Last week, Donald W. Rutherford, CEO of the Watertown Trust, said he thinks that Empire Square will be a good addition to downtown, where all but one storefront is now occupied.

Empire Square will be open for breakfast, lunch and dinner, from 8 a.m. to 10 p.m. Tuesdays through Fridays, 8 a.m. to 11 p.m. Saturdays, 8 a.m. to 2 p.m. on Sundays and closed on Mondays.

Tri-county region reports 161 new COVID cases, 53 hospitalizations

St. Lawrence County reported 116 new COVID cases on Thursday. Public Health also said 34 people are hospitalized. Jefferson County reported 36 new cases and 11 hospitalizations. Lewis County had 9 new COVID infections. Eight people are hospitalized there. No new COVID deaths were reported in the tri-county region Thursday.

Business Spotlight

Rogers’ Hometown Pizzeria

Location: 4 West Church Street Adams, New York

Tel. No.: 315-232-3000

Hours:   Monday – Closed
              Tuesday – Thursday 3:00 PM – 8:00 PM
              Friday – Saturday 3:00 PM – 9:00 PM
              Sunday – 3:00 PM – 8:00 PM

Rogers’ Hometown only serve the best pizza and wings in town. Rogers’ take pride with their finest ingredients. Their dough is hand stretched daily. The secret recipe pizza sauce is mixed fresh each day! Your pizza crusts come in traditional or thick upon request.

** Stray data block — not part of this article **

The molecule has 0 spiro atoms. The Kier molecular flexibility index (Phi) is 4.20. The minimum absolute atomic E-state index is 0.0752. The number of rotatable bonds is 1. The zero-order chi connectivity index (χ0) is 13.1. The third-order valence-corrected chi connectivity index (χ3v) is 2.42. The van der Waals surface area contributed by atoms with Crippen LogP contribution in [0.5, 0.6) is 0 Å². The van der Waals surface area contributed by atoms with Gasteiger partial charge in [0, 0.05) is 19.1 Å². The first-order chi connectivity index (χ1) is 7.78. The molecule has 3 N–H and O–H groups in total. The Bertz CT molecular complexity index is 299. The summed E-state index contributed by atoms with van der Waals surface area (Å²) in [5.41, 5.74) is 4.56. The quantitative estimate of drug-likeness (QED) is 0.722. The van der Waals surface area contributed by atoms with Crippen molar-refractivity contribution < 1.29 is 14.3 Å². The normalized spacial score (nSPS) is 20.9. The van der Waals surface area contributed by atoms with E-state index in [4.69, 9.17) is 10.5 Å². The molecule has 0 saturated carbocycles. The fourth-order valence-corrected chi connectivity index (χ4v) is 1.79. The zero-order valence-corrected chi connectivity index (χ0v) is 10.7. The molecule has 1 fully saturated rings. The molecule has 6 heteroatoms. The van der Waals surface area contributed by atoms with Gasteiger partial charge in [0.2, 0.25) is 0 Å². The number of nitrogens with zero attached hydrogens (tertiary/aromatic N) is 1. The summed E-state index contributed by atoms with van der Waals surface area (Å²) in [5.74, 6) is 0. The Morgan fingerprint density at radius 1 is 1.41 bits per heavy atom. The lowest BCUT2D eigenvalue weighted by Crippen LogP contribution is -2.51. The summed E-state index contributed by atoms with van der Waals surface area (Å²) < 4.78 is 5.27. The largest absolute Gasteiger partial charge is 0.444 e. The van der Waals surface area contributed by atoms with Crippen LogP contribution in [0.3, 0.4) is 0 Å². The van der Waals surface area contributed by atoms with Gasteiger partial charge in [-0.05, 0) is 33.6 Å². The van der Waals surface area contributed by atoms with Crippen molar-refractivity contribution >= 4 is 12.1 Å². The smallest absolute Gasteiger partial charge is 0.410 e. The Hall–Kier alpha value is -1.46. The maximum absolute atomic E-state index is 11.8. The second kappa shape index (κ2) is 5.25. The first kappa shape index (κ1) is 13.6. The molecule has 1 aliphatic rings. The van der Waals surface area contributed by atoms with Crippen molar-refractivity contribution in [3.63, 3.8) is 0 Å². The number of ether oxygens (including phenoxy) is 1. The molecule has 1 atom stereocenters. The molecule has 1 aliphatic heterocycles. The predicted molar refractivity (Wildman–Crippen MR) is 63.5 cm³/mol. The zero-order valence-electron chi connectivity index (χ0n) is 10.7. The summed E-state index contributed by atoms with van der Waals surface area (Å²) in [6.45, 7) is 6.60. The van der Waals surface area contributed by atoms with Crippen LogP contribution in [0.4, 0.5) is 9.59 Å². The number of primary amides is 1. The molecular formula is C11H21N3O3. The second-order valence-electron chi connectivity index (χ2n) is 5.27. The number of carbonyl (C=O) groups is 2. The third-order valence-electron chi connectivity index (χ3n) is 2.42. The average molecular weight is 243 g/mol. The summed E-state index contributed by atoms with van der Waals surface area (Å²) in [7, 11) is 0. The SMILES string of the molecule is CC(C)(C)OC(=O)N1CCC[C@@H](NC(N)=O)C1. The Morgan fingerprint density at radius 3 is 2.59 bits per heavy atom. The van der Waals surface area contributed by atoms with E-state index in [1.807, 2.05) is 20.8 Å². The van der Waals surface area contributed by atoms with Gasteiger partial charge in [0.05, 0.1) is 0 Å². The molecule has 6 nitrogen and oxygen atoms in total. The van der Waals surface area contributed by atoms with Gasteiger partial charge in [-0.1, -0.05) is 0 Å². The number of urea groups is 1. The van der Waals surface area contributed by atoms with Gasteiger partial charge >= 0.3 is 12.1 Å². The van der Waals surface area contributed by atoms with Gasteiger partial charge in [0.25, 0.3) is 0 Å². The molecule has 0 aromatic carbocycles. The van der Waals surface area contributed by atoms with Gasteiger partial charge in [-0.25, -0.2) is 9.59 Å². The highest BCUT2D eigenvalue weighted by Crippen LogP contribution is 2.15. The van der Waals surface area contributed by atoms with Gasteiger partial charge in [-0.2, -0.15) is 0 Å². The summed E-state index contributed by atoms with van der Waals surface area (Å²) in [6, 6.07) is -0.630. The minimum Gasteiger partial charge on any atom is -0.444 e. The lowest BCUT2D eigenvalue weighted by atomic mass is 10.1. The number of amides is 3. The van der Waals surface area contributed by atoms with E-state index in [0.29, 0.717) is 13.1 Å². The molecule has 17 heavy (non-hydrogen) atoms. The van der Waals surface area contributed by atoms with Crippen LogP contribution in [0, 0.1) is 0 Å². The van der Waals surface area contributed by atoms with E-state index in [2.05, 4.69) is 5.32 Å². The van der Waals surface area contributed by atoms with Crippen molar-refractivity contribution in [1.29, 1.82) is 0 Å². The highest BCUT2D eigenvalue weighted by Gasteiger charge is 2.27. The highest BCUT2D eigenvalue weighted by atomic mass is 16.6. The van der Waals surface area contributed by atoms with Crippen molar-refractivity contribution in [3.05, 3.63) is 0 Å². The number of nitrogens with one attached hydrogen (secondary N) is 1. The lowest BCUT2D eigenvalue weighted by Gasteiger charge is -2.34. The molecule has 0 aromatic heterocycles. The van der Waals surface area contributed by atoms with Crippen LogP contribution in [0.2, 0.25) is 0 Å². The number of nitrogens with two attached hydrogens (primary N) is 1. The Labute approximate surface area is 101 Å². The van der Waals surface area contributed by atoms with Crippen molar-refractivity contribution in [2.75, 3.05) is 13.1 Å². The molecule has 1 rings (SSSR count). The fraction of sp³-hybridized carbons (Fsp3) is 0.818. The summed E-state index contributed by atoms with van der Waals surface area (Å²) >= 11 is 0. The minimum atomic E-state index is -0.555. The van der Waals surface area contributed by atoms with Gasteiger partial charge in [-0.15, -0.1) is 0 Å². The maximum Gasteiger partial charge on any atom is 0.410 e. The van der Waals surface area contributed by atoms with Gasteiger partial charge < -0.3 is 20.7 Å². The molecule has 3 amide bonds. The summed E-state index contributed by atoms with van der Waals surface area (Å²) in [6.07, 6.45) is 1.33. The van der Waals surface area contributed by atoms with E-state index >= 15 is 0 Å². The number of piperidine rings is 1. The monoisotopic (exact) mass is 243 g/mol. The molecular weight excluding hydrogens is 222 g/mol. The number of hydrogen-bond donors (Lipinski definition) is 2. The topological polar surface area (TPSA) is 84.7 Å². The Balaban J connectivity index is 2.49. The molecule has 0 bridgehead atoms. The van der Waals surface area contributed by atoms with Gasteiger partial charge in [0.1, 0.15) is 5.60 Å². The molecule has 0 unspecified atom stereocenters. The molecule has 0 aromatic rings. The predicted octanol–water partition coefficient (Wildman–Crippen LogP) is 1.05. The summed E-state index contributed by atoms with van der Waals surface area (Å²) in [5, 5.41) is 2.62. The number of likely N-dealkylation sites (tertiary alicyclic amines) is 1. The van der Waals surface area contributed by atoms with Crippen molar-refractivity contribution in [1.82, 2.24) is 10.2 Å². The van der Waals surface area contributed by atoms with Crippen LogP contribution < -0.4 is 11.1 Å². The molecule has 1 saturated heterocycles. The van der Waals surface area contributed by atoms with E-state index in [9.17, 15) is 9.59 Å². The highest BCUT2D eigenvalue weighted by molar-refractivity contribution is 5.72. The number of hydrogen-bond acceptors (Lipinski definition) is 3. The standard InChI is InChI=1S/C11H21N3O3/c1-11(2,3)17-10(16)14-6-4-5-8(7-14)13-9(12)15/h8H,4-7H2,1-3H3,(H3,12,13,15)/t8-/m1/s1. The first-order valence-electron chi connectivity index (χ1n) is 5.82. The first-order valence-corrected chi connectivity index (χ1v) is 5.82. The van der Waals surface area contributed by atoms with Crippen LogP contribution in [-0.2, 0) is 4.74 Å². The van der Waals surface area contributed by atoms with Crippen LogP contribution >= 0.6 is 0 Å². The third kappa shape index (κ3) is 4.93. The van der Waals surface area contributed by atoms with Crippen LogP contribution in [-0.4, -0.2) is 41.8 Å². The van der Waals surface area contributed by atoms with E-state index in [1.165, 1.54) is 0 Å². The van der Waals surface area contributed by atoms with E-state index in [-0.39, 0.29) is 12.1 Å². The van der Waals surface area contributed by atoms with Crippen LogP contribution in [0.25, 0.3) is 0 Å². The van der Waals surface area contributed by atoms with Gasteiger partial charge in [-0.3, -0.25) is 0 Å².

Diamond Storage

Whether you’re looking for a Self Storage Unit to store your valuable personal belongings, or managing logistics for your business, Diamond Storage is your complete resource for home or business self storage in Watertown! Diamond Storage. They have built the business around making sure they have fixed these typical problems, and has ensured 100% customer satisfaction guarantee.

Location: Diamond Self Storage 24561 New York 37

Tel. No:  315-788-3036

Hours: offers 24 hour access, rentals and payments through their onsite Kiosk.

Thank you for tuning in to this week’s episode. Don’t forget to visit our website, https://watertown365.com/, to stay up-to-date on our local news. You can also visit and like our Facebook page https://www.facebook.com/watertown365 and leave us some comments! Stay tuned for next week’s exciting episode! Have a great weekend and always stay safe!